It turns out there are at least 3 boosters that were used in the Miata, and I didn't expect some of the variations. Here's how it breaks down.

1990-00: 4.74:1 <- this is a bit approximate, as Mazda gives a range of output pressures as acceptable
2001-05 non-Sport and Sport with ABS, except for MSM: 9.7:1. Yes, that's about double. This booster is visibly fatter, and I suspect it has dual diaphragms inside instead of a single.
2001-05 Sport without ABS and MSM: 6.4:1

There's more to it than the boost ratio, of course. That larger master cylinder in the 2001-05 cars means less pedal travel and more effort with a given caliper size. Taking both the master cylinder size and the boost ratio into account, here's how it shakes out.

1990-97:754-796 psi of line pressure for 44 lb-ft
2001-02 non-Sport and 2001-05 ABS: 1038 psi of line pressure for 44 lb-ft on the pedal
2001-5 Sport non-ABS and MSM: 638 psi for 44 lb-ft

Sport cars (all of them) use larger pistons in the front and rear calipers, so the amount of braking force is going to change. But from this, we can tell that the 2001-02 non-Sport cars will have the pedal with the least travel of any stock car, but should also have the lightest touch."


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#8
Steve Scheifler

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Great stuff Ben, thanks!

In your three combinations near the end I do not see 1999-2000 with ABS, or for that matter, any 1999-2000 cars. Is that information you are still gathering?
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#9
Steve Scheifler

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I wouldn't expect a pressure drop (to your point about feel) but would you want to flush that fluid as well considering the frequency we do it otherwise?
Would make the typical post-event maintenance something of a pain to cycle the pump/block to get that dead fluid out of there.

Or am I off base in how best to bleed ABS-equipped vehicles?


Some ABS systems have entirely segregated fluid from the main reservoir. I gather that’s not the case with these but beyond that no idea. I agree that simply more and longer lines should have no discernible impact on line pressure or therefore peddle feel, but I don’t know what else might be in that plumbing which could “give” by design or otherwise or fail outright.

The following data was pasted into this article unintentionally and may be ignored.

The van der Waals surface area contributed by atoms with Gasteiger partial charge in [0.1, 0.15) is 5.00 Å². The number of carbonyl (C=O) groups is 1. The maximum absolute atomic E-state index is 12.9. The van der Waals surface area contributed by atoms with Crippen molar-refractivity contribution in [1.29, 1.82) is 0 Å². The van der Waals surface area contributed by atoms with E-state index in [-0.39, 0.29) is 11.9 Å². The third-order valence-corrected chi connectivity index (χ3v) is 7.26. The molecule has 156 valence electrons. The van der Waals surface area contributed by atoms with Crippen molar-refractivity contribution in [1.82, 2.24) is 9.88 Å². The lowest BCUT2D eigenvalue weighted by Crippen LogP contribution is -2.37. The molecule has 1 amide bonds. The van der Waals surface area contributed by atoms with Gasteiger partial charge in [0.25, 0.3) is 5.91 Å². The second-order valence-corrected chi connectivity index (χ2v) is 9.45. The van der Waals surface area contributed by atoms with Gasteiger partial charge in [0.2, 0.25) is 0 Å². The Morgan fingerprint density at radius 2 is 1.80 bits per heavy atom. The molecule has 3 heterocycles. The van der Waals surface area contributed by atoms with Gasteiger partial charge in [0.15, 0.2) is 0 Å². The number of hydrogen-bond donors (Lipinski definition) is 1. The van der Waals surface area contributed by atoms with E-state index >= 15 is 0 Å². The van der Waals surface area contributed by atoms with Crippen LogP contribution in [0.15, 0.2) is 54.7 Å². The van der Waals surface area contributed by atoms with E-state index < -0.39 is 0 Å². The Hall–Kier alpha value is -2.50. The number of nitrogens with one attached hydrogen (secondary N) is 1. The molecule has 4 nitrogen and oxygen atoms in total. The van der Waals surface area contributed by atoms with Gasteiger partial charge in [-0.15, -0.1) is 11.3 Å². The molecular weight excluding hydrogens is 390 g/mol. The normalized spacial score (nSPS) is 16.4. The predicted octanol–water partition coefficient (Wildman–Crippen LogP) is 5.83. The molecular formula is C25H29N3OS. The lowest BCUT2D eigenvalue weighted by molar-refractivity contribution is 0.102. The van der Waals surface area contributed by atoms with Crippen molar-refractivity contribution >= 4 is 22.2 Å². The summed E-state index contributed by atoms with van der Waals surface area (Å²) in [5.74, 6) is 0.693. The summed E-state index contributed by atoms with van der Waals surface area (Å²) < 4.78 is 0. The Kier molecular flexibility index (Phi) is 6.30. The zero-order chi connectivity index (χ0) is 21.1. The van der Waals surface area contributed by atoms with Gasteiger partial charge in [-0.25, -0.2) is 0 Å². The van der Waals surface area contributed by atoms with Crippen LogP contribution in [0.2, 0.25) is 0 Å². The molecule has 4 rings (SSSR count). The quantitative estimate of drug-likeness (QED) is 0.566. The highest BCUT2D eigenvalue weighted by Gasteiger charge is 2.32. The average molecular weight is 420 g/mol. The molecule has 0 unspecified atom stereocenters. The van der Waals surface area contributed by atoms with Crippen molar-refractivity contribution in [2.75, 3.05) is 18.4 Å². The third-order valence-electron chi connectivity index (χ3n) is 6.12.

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#10
Ben-AdvancedAutosports

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Great stuff Ben, thanks!

In your three combinations near the end I do not see 1999-2000 with ABS, or for that matter, any 1999-2000 cars. Is that information you are still gathering?

I'm still trying to figure this one out.  We have had enough parts/ crashed 99-2000 cars that if we get a 99 donor car with ABS we always swap everything out.  (master, brake lines, booster, etc...)  From what I gather so far it seems like it is the same as the NA 1.8 cars "754-796 psi of line pressure for 44 lb-ft". I've had Sport non ABS or MSM cars that we've built for customers coming out of a 99 and they complained that the car seemed to require more effort to stop.  This would explain that a little.



#11
Tom Eaton

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I'm still trying to figure this one out.  We have had enough parts/ crashed 99-2000 cars that if we get a 99 donor car with ABS we always swap everything out.  (master, brake lines, booster, etc...)  From what I gather so far it seems like it is the same as the NA 1.8 cars "754-796 psi of line pressure for 44 lb-ft". I've had Sport non ABS or MSM cars that we've built for customers coming out of a 99 and they complained that the car seemed to require more effort to stop.  This would explain that a little.

I'm building a 2000 LS w/ ABS right now if you'd like me to look at any part numbers or anything for your data while it's in pieces.



#12
EMatoy

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The information from Ben is correct as I know it.

One additional point to consider- inside the ABS unit are several valves - some are normally open and some are normally closed. They all have a small orifice (I don’t know the size here- but modern systems are less than 1 mm). If any of these get a piece of debris in them or has issues due to fluid incompatibility / corrosion you can have issues. I would remove it and use parts from a car without ABS.